In the summer of 2014 I had the pleasure to assist Dr Eleanor Blakelock in running week-long seminars in archaeometallurgy and experimental archaeology at the Sedgeford Historical and Archaeological Project (SHARP) in Norfolk. The current excavations are focused on two areas of an Anglo Saxon village, however their “primary objective is the investigation of the entire range of human settlement and land use in the Norfolk parish of Sedgeford”. The excavations have been going on since 1996, and the organisation provides comprehensive teaching in a wide area of archaeological subjects. You can read all about the project here.
The previous year SHARP began a new course in archaeometallurgy. Ellie wanted to expand the course, so I lent a hand with some of the hands-on and experimental work. We built furnaces, made moulds, crucibles, mixed alloys, and cast bronze. We even got some local ore to smelt iron. It was an intensive week and the hottest one I have ever experienced in England.
During the event, Ellie took some videos of us in action. The first one shows us building a pit furnace for casting bronze and a pit for heating the moulds. The video then follows us through the casting process.
One interesting phenomenon of the week was how we became separated from the rest of the SHARP community. We were given our own space that wouldn’t interfere with the the trenches or the campground, and was not archaeologically sensitive. The first two days when we were building furnaces we kept to the same schedule as everyone else. However, once the casting began we couldn’t stop for meals or keep to the schedule that everyone else had. One of our group would go down to the mess tent and bring back food for the rest of us. We were effectively isolated, although the others always knew where we were from the rising smoke. Later when we started showing up with freshly cast bronze jewellery there was a bit of envy and wonder. In the space of a couple days we had gone from being part of the community to the people who were “over there” with special knowledge, and who didn’t conform to the regular schedule or tasks that everyone else did. We kept odd hours, were continually covered in soot, but had become somewhat wizard-like in our knowledge of metalworking (not to mention regularly getting out of kitchen chores!).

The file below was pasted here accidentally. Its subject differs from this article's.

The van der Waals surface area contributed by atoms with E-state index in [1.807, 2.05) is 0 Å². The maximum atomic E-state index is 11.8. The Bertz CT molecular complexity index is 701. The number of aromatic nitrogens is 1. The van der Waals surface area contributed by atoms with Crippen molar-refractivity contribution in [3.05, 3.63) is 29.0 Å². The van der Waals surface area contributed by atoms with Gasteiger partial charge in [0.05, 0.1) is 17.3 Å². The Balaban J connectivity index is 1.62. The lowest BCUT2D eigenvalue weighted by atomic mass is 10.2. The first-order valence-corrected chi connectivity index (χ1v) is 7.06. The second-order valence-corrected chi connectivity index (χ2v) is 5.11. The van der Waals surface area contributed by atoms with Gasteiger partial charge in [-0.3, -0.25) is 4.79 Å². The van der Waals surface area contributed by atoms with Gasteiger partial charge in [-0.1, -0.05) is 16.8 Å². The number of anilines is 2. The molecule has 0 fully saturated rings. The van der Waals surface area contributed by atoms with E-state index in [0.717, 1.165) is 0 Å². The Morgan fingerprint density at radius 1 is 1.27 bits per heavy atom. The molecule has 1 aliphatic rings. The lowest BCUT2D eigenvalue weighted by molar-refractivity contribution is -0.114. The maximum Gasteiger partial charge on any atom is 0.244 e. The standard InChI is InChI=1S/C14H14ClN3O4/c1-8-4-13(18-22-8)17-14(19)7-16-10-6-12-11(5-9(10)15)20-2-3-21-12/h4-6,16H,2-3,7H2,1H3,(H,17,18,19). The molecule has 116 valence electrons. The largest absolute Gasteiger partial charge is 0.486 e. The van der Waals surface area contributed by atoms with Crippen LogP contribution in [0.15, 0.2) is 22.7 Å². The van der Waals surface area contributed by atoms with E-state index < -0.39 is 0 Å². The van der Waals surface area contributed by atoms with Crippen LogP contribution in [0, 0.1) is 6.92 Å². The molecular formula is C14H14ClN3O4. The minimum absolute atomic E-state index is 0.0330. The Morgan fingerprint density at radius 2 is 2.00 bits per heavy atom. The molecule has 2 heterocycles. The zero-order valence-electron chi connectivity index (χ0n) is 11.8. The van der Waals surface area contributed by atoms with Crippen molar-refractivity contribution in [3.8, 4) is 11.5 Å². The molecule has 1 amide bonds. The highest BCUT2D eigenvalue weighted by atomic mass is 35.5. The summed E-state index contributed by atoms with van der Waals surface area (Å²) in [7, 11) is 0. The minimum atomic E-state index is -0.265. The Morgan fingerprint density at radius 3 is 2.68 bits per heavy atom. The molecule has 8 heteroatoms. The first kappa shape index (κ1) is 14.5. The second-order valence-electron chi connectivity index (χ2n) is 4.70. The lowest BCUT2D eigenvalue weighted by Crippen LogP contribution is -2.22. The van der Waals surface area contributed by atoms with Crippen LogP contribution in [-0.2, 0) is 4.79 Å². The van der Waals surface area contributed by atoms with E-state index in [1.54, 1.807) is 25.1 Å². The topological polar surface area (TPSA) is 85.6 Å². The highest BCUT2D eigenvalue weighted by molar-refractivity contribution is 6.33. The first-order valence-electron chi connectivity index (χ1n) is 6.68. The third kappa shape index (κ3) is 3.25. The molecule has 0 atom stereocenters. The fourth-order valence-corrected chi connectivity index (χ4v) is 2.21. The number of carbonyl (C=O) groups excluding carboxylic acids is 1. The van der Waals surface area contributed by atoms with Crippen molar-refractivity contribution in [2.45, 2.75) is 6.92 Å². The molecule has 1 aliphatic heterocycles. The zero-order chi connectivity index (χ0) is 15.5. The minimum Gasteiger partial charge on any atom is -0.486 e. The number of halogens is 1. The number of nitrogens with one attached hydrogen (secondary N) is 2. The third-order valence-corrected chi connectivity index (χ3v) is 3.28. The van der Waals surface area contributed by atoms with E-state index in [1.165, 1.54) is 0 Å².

On the final evening, everyone joined us for the iron smelt. The week had been intensely hot so we started stoking the bloomery furnace in the late afternoon, after the heat of the day. As the sun set and most folks had finished their supper, they came by to see the furnace in full swing with fire shooting from the top. Of course everyone wanted to take a turn at the bellows. It was a magical evening. Stories were told, and mysteries presented. The people who worked on the furnace and participated in the smelt had a new appreciation for the process of making iron. The archaeologists also had a more rounded knowledge of what a smelting site could have looked like, including the resources needed for smelting iron, and the physical space that people would have inhabited while at work. It was past 1 AM when we finally called it quits for the night and let the furnace cool.
In a way the course was an initiatory experience for the archaeologists who participated in the event. It was hard work, but they learned the secret knowledge of the smiths and have stories and their bronze castings to prove it. They also gained a well-rounded introduction to archaeometallurgy that included both theory and practice.
I have been back to help run the course and plan to be there again this summer. The course will run again this July. If you’re interested in learning more about the course or being part of the excavation please sign up on the SHARP website.